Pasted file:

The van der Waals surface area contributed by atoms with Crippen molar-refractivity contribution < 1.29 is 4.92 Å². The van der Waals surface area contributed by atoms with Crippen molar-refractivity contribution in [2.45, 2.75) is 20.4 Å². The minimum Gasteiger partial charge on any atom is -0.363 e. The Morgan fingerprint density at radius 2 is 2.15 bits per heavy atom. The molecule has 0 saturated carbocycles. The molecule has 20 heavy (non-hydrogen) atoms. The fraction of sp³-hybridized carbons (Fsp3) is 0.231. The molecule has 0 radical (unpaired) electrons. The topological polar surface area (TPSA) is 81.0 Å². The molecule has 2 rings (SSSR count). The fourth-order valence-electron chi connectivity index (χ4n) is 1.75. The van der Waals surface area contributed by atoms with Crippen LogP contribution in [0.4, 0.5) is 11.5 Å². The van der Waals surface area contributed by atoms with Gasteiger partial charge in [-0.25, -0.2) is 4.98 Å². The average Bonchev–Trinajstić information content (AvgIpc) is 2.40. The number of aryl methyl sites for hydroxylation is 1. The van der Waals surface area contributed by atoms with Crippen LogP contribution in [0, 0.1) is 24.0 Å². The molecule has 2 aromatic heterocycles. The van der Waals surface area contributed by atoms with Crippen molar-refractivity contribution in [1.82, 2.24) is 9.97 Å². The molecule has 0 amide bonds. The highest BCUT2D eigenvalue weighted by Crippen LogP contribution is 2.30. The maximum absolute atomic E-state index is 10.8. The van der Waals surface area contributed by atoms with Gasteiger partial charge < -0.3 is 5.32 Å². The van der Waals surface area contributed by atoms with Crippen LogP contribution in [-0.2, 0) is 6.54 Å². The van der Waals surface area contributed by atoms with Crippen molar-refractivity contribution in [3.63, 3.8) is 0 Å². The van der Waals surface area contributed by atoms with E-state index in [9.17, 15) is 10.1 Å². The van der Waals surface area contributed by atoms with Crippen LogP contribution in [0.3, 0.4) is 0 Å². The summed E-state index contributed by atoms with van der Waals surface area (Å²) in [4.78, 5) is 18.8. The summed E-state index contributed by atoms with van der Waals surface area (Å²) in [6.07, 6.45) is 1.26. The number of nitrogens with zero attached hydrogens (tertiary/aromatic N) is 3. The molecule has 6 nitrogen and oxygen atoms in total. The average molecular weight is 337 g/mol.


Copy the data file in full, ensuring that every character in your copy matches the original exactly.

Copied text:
The van der Waals surface area contributed by atoms with Crippen molar-refractivity contribution < 1.29 is 4.92 Å². The van der Waals surface area contributed by atoms with Crippen molar-refractivity contribution in [2.45, 2.75) is 20.4 Å². The minimum Gasteiger partial charge on any atom is -0.363 e. The Morgan fingerprint density at radius 2 is 2.15 bits per heavy atom. The molecule has 0 saturated carbocycles. The molecule has 20 heavy (non-hydrogen) atoms. The fraction of sp³-hybridized carbons (Fsp3) is 0.231. The molecule has 0 radical (unpaired) electrons. The topological polar surface area (TPSA) is 81.0 Å². The molecule has 2 rings (SSSR count). The fourth-order valence-electron chi connectivity index (χ4n) is 1.75. The van der Waals surface area contributed by atoms with Crippen LogP contribution in [0.4, 0.5) is 11.5 Å². The van der Waals surface area contributed by atoms with Gasteiger partial charge in [-0.25, -0.2) is 4.98 Å². The average Bonchev–Trinajstić information content (AvgIpc) is 2.40. The number of aryl methyl sites for hydroxylation is 1. The van der Waals surface area contributed by atoms with Crippen LogP contribution in [0, 0.1) is 24.0 Å². The molecule has 2 aromatic heterocycles. The van der Waals surface area contributed by atoms with Crippen molar-refractivity contribution in [1.82, 2.24) is 9.97 Å². The molecule has 0 amide bonds. The highest BCUT2D eigenvalue weighted by Crippen LogP contribution is 2.30. The maximum absolute atomic E-state index is 10.8. The van der Waals surface area contributed by atoms with Gasteiger partial charge < -0.3 is 5.32 Å². The van der Waals surface area contributed by atoms with Crippen LogP contribution in [-0.2, 0) is 6.54 Å². The van der Waals surface area contributed by atoms with Crippen molar-refractivity contribution in [3.63, 3.8) is 0 Å². The van der Waals surface area contributed by atoms with E-state index in [9.17, 15) is 10.1 Å². The van der Waals surface area contributed by atoms with Crippen LogP contribution in [0.3, 0.4) is 0 Å². The summed E-state index contributed by atoms with van der Waals surface area (Å²) in [4.78, 5) is 18.8. The summed E-state index contributed by atoms with van der Waals surface area (Å²) in [6.07, 6.45) is 1.26. The number of nitrogens with zero attached hydrogens (tertiary/aromatic N) is 3. The molecule has 6 nitrogen and oxygen atoms in total. The average molecular weight is 337 g/mol.